A number of articles have been written on worked vs. unworked stones.  If you haven’t read Wil’s article, you can find it on the Aiseki Kai web site, as it is one of the most important historical articles on the subject that I have read.  In addition, Tom Elias and Hiromi Nakaoji wrote two articles for BCI that received worldwide coverage for the exposé they wrote on worked stones in Japan.

Do we need another article?  Perhaps not, but I hope you will take the time to read another viewpoint from a collector of stones.  As a photographer, I think there is value in observing similarities from other art forms when faced with difficult topics.  Herein lies my attempt to do so.  This is an except from a book I’m working on entitled In Search of a Stone.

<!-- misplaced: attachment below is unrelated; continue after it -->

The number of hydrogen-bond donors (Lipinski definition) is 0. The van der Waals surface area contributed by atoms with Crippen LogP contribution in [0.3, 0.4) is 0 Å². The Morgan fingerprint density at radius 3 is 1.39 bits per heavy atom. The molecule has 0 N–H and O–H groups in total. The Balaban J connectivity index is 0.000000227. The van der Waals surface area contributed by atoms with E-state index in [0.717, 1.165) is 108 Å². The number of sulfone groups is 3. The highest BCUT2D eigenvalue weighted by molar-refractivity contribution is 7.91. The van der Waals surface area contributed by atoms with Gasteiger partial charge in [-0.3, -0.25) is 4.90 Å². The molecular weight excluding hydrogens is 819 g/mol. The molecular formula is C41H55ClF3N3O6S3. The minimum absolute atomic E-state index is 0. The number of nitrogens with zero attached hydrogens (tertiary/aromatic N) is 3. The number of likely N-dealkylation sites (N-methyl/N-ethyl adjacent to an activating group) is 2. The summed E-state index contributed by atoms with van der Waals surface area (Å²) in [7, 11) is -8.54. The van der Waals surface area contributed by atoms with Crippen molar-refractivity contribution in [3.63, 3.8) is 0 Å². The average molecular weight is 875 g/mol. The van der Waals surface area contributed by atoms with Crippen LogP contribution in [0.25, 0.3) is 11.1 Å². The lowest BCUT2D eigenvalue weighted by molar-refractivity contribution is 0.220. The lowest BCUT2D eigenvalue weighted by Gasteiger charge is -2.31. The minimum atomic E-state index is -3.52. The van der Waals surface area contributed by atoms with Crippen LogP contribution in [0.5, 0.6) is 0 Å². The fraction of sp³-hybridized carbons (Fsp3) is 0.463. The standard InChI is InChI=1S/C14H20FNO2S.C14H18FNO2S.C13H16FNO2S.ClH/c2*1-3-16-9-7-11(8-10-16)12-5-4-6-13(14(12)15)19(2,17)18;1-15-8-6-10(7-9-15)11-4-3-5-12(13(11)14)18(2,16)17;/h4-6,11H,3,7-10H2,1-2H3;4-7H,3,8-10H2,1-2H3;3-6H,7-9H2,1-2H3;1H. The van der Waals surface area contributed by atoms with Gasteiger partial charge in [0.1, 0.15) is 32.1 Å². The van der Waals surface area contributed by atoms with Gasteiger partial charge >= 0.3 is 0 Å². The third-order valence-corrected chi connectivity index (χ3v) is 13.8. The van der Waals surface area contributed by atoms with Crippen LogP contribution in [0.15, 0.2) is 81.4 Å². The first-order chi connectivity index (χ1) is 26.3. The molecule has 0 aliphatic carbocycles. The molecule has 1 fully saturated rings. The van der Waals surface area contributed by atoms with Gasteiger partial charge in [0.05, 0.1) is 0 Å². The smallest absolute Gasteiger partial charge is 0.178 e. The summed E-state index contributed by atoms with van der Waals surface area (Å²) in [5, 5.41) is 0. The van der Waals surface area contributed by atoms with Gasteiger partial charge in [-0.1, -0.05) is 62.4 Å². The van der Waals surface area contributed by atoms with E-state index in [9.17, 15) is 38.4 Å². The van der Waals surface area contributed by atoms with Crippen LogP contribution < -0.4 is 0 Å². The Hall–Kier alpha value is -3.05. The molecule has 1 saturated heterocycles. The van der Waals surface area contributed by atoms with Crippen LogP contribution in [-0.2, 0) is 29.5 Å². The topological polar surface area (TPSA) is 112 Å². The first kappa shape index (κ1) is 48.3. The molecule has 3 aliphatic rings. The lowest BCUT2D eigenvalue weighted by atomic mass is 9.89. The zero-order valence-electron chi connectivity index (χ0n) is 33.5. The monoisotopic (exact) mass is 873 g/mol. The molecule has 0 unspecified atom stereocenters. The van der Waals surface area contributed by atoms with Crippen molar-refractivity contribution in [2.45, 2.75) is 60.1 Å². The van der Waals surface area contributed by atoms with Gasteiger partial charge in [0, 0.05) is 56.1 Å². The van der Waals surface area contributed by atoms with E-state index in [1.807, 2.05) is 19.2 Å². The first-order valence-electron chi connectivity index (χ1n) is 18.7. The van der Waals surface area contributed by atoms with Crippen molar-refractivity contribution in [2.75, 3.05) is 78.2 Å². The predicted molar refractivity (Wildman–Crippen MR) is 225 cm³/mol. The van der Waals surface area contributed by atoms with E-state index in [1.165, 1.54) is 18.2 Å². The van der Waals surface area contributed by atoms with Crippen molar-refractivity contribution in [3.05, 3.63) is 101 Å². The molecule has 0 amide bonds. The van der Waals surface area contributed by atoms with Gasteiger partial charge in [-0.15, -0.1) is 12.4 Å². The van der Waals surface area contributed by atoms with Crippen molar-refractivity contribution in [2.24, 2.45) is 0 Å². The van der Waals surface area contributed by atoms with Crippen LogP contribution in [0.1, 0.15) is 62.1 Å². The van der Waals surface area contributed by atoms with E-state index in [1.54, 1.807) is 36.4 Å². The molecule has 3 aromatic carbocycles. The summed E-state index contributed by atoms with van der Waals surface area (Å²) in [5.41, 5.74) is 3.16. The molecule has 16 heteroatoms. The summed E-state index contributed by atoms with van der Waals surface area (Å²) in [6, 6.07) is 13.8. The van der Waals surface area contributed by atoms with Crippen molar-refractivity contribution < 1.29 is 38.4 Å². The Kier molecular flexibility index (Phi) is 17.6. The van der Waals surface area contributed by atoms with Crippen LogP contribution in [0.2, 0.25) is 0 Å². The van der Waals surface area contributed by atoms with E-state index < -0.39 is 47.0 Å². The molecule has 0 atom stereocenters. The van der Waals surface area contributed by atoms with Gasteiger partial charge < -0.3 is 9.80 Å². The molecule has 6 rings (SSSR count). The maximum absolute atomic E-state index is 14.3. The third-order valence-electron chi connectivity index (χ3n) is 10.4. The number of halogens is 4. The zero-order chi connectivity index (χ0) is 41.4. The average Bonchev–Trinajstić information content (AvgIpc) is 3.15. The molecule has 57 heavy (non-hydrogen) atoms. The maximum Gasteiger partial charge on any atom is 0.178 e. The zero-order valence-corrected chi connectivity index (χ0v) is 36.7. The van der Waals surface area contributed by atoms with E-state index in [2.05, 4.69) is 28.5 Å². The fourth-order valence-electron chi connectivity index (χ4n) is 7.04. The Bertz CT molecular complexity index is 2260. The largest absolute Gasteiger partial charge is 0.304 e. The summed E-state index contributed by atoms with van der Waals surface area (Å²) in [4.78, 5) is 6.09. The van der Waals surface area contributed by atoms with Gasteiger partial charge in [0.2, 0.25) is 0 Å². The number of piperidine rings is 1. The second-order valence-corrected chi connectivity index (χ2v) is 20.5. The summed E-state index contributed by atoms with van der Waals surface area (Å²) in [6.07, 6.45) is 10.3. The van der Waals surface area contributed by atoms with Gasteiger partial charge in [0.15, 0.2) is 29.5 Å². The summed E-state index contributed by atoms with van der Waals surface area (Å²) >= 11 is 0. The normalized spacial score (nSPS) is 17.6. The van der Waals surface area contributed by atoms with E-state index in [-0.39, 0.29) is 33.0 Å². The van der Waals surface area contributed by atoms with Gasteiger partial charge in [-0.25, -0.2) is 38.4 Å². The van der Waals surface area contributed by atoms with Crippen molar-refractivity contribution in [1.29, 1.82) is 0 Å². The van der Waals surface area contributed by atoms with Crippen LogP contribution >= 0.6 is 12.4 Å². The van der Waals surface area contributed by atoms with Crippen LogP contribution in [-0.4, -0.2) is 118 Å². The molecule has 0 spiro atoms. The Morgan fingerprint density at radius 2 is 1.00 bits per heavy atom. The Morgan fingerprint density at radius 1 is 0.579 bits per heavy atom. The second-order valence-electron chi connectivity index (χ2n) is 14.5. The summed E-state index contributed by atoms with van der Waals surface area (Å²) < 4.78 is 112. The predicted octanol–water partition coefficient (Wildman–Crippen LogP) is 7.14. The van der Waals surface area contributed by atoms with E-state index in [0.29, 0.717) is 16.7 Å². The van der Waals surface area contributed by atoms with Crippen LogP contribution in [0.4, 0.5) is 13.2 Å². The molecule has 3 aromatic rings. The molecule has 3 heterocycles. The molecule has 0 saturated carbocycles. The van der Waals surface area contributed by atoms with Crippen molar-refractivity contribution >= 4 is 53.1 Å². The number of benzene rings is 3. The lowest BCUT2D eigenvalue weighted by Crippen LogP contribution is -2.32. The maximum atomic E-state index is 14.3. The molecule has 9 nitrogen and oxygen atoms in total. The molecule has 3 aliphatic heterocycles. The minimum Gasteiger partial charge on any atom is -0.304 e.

A manufactured stone  (Copyright 2017, http://www.bonsai-s-cube-shop)

Let’s use the above stone as an example for our discussion.  This stone is currently available at the S-Cube shop.  It is priced at ¥180,000 or roughly $1,600 USD.  A beautiful shape, nice patina and lovely daiza.  This is a completely worked stone, manufactured by an incredible stone worker.  Is it suiseki or not?

Click here to read our perspective on this subject.  Excerpt from In Search of a Stone by Sam Edge

We look forward to hearing your views on the subject.